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WHAT IS IPN ?


Created by Bhavesh Gohil & Dhruti Patel on Date: 21/08/2021

    IPN is PayPal's way of securely and reliably informing your website that you've had a transaction:

Web Development in Ilford, Essex-Kingsoftware.

If you want to offer instant access to digital downloads after payment, then you need to be informed as soon as the payment

has completed so that you don't keep your customer waiting when they automatically return to your site. (You do have

Auto-Return set on in your PayPal Seller Preferences - right?

"But if I have Auto Return to my 'success.php' page and Payment Data Transfer enabled in Seller Preferences, why do I need IPN?" I hear

you yell. Good point. With these switched on, your client is automatically returned to your site after payment and you get confirmation of the transaction. But wait, there's more...

There are two main reasons to use IPN:

1) Auto-Return uses GET not POST to give you this data and it's easy to spoof

2) After completing payment on PayPal, your client may select not to return to your website, or their connection breaks or a giant worm falls on their head

So a sure-fire way of getting a reliable transaction confirmation in "real-time" from PayPal is via IPN. In fact after purchase, PayPal

issues a message saying "you will be returned .. in 10 seconds automatically". There is a "go back now" button, but it's er.. "sluggish" to give

time for the IPN to complete before returning the customer to your site.

Paypal IPN calls a program (URI)on your site (which I have called listener.php) with an array of variables about the transaction as POST data.

All we have to do is acknowledge the notification with an HTTP 200 response, extract the variables they send to us (to record our own confirmation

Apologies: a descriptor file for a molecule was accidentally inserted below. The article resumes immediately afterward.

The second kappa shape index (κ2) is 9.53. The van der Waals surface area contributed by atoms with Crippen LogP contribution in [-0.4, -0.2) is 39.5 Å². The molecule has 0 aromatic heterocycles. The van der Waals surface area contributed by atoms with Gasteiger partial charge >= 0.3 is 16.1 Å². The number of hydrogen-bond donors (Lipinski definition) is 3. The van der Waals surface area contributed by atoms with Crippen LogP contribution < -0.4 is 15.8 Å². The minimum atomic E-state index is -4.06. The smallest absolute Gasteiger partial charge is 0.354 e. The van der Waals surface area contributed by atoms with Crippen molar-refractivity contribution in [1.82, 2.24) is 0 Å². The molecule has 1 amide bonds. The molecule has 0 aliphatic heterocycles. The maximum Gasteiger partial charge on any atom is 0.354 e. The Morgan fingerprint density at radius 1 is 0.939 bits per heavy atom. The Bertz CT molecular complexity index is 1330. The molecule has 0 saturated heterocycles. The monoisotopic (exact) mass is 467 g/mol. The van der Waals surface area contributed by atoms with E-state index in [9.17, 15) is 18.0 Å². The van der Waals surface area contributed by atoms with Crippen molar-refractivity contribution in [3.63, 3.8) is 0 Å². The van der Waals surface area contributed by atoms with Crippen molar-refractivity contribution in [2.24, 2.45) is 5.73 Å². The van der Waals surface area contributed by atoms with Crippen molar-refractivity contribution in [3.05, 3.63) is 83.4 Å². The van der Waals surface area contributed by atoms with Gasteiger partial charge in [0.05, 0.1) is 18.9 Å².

of the transaction) and return the same data back to PayPal via HTTP with the text "cmd=_notify-validate" added in front of the data they sent.

This last bit is to check that PayPal was the sender of the IPN. PayPal checks that this is data that it sent to us If we get a good response to that, then it's authentic.

How hard can it be?

Web Development in Ilford, Essex-Kingsoftware.

Step 1:   be polite and acknowledge PayPal's notification

<header('HTTP/1.1 200 OK');>

Step 2:  create the response we need to send back to PayPal for them to confirm that it's legit

$resp = 'cmd=_notify-validate'; {
foreach ($_POST as $parm => $var) {
$var = urlencode(stripslashes($var));
$resp .= "&$parm=$var";
}


Step 3:  Extract the data PayPal IPN has sent us, into local variables

$item_name = $_POST['item_name'];
$item_number = $_POST['item_number'];
$payment_status = $_POST['payment_status'];
$payment_amount = $_POST['mc_gross'];
$payment_currency = $_POST['mc_currency'];
$txn_id = $_POST['txn_id'];
$receiver_email = $_POST['receiver_email'];
$payer_email = $_POST['payer_email'];
$record_id = $_POST['custom'];


Right.. we've pre-pended "cmd=_notify-validate" to the same data that PayPal sent us (I've just shown some of the data PayPal gives us. A complete list

is on their developer site. Now we need to send it back to PayPal via HTTP. To do that, we create a file with the right HTTP headers followed by